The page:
The richest households would have experienced the least destruction of housing stock or of assets, and they are also likely to come through relatively unscathed on ill health when the upper floors of a house are not flooded. The richest households also have access to liquid assets and borrowing. So, the ideal response that we might see, for an affluent household, is a short surge of expenditure after which normalcy is restored.

The harm caused by a flood for poor people is greater, through destruction of housing and of assets, and the health impact. Ideally, a bigger consumption surge is required after the event, to repair the damage. However, in the data, we see a smaller consumption surge for the poor. This may reflect financial constraints, and greater hardship, for the poor.

Finance should be a major part of resilience of households when faced with a natural disaster. However, in the data for Chennai, we see a certain retreat from finance: fewer households borrowed, saved or purchased assets after the flood. This raises concerns about the extent to which the Indian financial system is able to perform its functions in that moment of need, when the average household requires finance the most. It is important to diagnose and identify the policy impediments, which are holding back profit-motivated financial firms from surging the lending to households in a disaster affected area such as Chennai. These difficulties are consistent with the broader picture of a malfunctioning financial system.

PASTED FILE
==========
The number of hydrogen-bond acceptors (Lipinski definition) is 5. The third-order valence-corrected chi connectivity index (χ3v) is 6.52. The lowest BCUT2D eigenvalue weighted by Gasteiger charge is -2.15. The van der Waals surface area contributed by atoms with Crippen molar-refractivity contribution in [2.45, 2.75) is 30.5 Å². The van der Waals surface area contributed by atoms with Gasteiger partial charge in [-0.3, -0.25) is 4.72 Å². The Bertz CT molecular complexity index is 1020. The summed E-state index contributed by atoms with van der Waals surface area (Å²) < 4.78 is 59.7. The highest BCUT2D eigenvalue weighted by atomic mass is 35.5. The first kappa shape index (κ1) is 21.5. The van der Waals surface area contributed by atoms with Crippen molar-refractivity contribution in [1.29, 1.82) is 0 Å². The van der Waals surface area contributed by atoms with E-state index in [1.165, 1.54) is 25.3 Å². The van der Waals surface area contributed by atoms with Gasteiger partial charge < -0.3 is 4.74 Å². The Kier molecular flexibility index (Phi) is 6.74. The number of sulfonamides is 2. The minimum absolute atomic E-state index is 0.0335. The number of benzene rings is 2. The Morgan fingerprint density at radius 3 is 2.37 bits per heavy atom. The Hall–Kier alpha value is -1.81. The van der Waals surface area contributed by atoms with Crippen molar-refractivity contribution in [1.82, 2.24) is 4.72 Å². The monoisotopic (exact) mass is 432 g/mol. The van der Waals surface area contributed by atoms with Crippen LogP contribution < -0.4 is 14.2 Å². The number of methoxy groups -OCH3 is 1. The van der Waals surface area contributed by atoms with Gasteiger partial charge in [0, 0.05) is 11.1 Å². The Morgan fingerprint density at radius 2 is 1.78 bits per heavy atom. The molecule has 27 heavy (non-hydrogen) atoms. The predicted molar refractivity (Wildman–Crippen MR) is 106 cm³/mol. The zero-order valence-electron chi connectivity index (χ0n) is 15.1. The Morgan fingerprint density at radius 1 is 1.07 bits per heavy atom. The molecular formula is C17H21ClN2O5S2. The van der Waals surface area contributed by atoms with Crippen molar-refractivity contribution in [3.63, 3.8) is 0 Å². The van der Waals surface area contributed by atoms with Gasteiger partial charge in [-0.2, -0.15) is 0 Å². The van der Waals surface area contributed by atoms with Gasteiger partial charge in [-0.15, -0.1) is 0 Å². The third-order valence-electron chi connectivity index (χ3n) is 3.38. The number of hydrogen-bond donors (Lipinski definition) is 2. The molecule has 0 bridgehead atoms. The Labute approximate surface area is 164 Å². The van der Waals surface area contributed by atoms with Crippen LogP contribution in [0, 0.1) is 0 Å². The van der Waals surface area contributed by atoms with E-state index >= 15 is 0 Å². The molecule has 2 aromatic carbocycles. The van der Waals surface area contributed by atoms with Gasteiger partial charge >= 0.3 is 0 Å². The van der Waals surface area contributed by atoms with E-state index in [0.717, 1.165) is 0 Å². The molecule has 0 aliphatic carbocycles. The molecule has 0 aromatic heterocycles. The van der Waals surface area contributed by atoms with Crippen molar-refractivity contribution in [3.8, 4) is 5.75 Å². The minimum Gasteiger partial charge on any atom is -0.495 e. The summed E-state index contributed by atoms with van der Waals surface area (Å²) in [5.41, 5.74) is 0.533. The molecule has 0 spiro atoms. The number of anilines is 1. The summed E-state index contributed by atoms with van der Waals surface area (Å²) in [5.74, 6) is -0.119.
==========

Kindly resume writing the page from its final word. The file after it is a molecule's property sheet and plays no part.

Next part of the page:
While the floods in Chennai were a terrible event for persons there, at a conceptual level, the post-disaster performance was perhaps as good as it can get in India. Tamil Nadu has high state capacity, Chennai is one of the most affluent places in India, the media reported on the events with great interest, which helped ensure that the government swung into action for relief and reconstruction with alacrity and heft. In other locations in India, we may perhaps expect outcomes to be a bit worse, on account of inferior state capacity, lower household affluence, reduced presence of financial firms, and reduced scrutiny by the media. The evidence that we see about Chennai can perhaps be interpreted as the frontier, as the best outcomes that are obtained in India when faced with a natural disaster of the magnitude of the Chennai flood of 2015.

The significance of this work lies not just in understanding what happened after the floods, in Chennai in 2015. The measurement strategy that has been developed here is general, and not just about the Chennai floods of 2015. Many researchers will be able to conduct such studies by applying these methods, through which a new body of knowledge can develop on understanding what happens to households in India when faced with a natural disaster. Direct comparison between different natural disasters will, however, be limited by the fact that no two shocks are quite the same. As an example, the floods in Kerala were not comparable with the floods in Chennai.